President Donald Trump has sought to add a question regarding United States citizenship to the 2020 census, a question that had been asked in some form or fashion in virtually all of the nation’s censuses until it was removed in 2010 by former President Barack Obama.
One would think a simple question about citizenship would be a non-issue. However, Democrats and the media have outrageously imbued racial motivations and overtones to the effort. Further, leftist advocacy groups have waged legal warfare against the effort, working to stop it from being added to next year’s questionnaire.
However, it would appear that Democrats, leftist activists and the liberal media are fighting this fight without the support of the American people. Recent polls — particularly one with a decidedly leftward lean to it — show that the people overwhelming support returning the citizenship question to the 2020 census.
A poll by The Economist/YouGov conducted between June 30 and July 2 asked: “Do you think the federal government should or should not ask people whether they are American citizens as part of the 2020 census?”
A majority of 53 percent said the citizenship question should be asked, while only 32 percent said it should not and 14 percent said they weren’t sure one way or the other.
The poll did not provide a breakdown of how the various respondents replied to that particular question, however, a review of the other questions on the lengthy questionnaire suggests a majority of poll’s respondents are liberal-leaning Democrats.
Some of those questions included the overall approval and disapproval of President Trump, whether people approved or disapproved of how he was handling a plethora of issues, and whether they intended to vote for him in 2020.
The poll also asked questions about the Democratic candidates, whether people intended to vote in the Democratic primaries, and where respondents stood on hot-button issues like abortion and the current make-up of the Supreme Court, among other things.
Indeed, a question on political identity showed 42 percent ranged from “lean Democrat” to “strong Democrat” while only 36 percent classified themselves as Republicans and 16 percent said they were independents. That suggests that even among Democrats, there is support for the citizenship census question.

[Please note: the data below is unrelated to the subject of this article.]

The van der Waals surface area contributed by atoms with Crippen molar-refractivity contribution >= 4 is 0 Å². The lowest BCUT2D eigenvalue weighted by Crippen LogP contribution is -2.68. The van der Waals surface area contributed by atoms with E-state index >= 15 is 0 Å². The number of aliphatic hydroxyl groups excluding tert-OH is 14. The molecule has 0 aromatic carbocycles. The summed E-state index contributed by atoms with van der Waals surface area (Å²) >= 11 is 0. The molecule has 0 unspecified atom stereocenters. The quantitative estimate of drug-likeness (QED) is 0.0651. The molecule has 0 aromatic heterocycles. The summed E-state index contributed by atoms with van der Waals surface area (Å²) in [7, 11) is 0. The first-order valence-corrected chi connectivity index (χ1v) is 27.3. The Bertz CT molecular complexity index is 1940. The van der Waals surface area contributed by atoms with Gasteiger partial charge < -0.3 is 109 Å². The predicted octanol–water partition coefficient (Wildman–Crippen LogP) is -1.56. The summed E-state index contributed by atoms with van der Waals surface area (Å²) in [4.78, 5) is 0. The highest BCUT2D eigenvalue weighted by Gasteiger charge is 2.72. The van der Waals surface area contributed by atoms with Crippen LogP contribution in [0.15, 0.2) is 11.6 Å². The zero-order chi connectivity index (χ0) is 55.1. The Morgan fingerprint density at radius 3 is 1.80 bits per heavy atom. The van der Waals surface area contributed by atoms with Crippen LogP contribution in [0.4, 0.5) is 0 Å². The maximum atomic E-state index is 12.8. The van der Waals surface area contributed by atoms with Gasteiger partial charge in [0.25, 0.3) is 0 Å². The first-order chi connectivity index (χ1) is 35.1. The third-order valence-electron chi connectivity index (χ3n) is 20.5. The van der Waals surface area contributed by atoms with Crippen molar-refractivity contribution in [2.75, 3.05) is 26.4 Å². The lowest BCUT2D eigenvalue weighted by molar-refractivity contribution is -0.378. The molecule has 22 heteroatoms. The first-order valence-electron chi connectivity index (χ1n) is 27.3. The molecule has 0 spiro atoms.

Meanwhile, The Washington Times reported on a poll conducted between June 26-29 by the Harvard University Center for American Political Studies/Harris asked about whether the citizenship question should be included in the 2020 census. Sixty-seven percent of registered voters replied in the affirmative.
That poll did provide a demographic breakdown of the response and showed that 88 percent of Republicans favored adding the citizenship question, as did 63 percent of independents and even a 52 percent majority of Democrats.
Perhaps even more incredible is how two major minority groups replied, given the steady drumbeat from the left about how bigoted and racist such a question is. Fifty-five percent of Hispanic voters agreed with adding the question, as did 59 percent of black voters.
The Times also noted that another poll conducted earlier in the month of June by Hill/HarrisX asked about the citizenship question and found that 60 percent of respondents were in favor of it being added to the 2020 census.
The overarching takeaway from these polls is that, despite what Democrats and the media may loudly proclaim to the contrary, a solid majority of the American people think it is worth knowing how many citizens and non-citizens currently reside in the country.
This proves, once again, that Democrats and the liberal media are way out of touch with the average American voter and, at least on this issue — if not numerous others — they are decidedly standing in the minority with little support to bolster them.
President Trump has made it abundantly clear that he fully intends to add the citizenship question to the 2020 census one way or another, and he undoubtedly knows very well that he has a significant portion of the American people on his side.
Truth and Accuracy
We are committed to truth and accuracy in all of our journalism. Read our editorial standards.